Your Councillors


Policy and Resources Committee

23 January 2019

 

Council Tax Long Term Empty Property Premium

 

Final Decision-Maker

Council

Lead Head of Service/Lead Director

Stephen McGinnes

Mid Kent Services Director

Lead Officer and Report Author

Sheila Coburn

Head of Revenues and Benefits Shared Service

Classification

Public

Wards affected

All

 

Executive Summary

 

In general, properties that are unoccupied and substantially unfurnished do not benefit for any discount from Council Tax from the date they become unoccupied. Full Council Tax is payable.

 

Regulations were introduced in 2013 so councils had discretion to charge a 50% premium on properties which had been empty for more than 2 years.

 

Maidstone Borough Council made the decision to charge 50% Council Tax premium on properties that have been unoccupied for more than 2 years.

 

New regulations have now been introduced to allow authorities to vary the percentage of Council Tax premium that is charged over the next 3 years for 2019-20, 2020-21 and 2021-22.

 

The purpose of this report is to seek approval to introduce the new changes for each of these financial years.

 

 

This report makes the following recommendations to Committee:

That Council is recommended to implement the revised Council Tax premium for the financial years beginning on 1 April 2019, 1 April 2020 and 1 April 2021.

 

 

 

Timetable

Meeting

Date

Policy & Resources Committee

23 January 2019

Council

27 February 2019



Council Tax Long Term Empty Property Premium

 

 

 

1.      INTRODUCTION AND BACKGROUND

 

1.1        In April 2013 the Council introduced a premium of 50% on properties that have been empty for a period of more than 2 years.

 

1.2        The definition of an empty property for Council Tax purposes is one that is unoccupied and is substantially unfurnished.

 

1.3        New regulations have been introduced to allow authorities to vary the

percentage of premium that is charged.

 

1.4        From 1 April 2019 councils may charge a 100% premium for properties that have been empty for more than 2 years.

 

1.5        From 1 April 2020 councils may charge a 100% premium for properties that have been empty more than 2 years and less than 5 years and 200% for properties empty for over 5 years.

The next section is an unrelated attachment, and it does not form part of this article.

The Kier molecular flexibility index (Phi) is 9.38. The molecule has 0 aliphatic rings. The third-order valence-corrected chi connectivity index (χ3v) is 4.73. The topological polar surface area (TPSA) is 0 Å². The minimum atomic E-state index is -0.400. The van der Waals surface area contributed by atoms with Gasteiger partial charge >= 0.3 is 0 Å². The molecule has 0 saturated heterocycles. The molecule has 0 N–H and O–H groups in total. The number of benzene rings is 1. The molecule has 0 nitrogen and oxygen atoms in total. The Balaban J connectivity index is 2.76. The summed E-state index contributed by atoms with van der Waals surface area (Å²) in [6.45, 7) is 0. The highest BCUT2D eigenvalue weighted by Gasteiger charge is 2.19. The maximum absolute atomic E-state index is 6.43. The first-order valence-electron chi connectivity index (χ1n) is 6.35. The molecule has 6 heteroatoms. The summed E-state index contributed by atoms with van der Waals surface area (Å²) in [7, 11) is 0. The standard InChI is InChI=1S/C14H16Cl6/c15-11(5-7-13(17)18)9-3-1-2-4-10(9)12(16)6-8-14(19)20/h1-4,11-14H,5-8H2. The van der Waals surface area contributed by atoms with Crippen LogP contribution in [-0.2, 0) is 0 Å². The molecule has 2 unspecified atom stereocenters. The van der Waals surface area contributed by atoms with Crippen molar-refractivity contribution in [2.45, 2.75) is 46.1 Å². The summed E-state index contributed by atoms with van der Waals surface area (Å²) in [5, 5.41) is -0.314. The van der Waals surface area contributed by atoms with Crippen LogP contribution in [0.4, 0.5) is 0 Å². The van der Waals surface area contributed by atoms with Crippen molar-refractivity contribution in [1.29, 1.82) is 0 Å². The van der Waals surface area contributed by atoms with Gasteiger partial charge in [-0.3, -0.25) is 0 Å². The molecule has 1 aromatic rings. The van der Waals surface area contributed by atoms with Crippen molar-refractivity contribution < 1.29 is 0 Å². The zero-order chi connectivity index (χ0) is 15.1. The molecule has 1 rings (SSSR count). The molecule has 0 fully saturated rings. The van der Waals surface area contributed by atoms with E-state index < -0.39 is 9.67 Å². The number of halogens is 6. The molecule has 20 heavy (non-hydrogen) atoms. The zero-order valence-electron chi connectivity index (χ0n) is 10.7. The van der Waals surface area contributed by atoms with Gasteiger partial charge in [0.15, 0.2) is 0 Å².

1.6        From 1 April 2021 councils may charge a 100% premium for properties that have been empty for more than 2 years and less than 5 years, 200% for properties that have been empty between 5 & 10 years, and 300% for properties that have been empty for over 10 years.

 

1.7        Any adjustment of the premium will be reflected in the Council Tax Base, increasing the amount of Council Tax to be generated by the Borough Council, Kent County Council, Police, Fire & Rescue and Parish Councils in line with their individual proportion of the overall Council Tax set.

 

1.8        In making that decision, the following considerations were taken into account:

 

·         Increasing pressures on housing and local government finance

·         Providing greater incentive for empty properties to be returned to use

·         Providing an important tool to encourage the use of empty properties

 

 

1.9        Council Tax is not charged on the basis that residents or non resident owners will use every service and many services such as planning, highways, street cleaning, local policing and fire services are essential in maintaining the local environment for both residents and non resident owners.  Those services do not stop or become cheaper when a property becomes empty with the cost of awarding discounts currently subsidised by the wider Council Tax payer

 

1.10     The Secretary of State has through regulations prescribed classes of

property for which a premium cannot be charged:

 

·         A dwelling which is the sole or main residence of a member of the armed forces, who is absent from the property as a result of such service.

 

·         An annexe deemed unoccupied because it is being treated by the occupier of the main dwelling, as part of the main dwelling.

 

1.11     Although there is nothing prescribed in regulations, councils are expected to consider whether they wish to charge a premium for properties that are being actively marketed for sale.

 

1.12     If the council did choose to do this, it would increase administration in checking how long a property had been up for sale and whether the sale price had been reduced to try and effect a sale.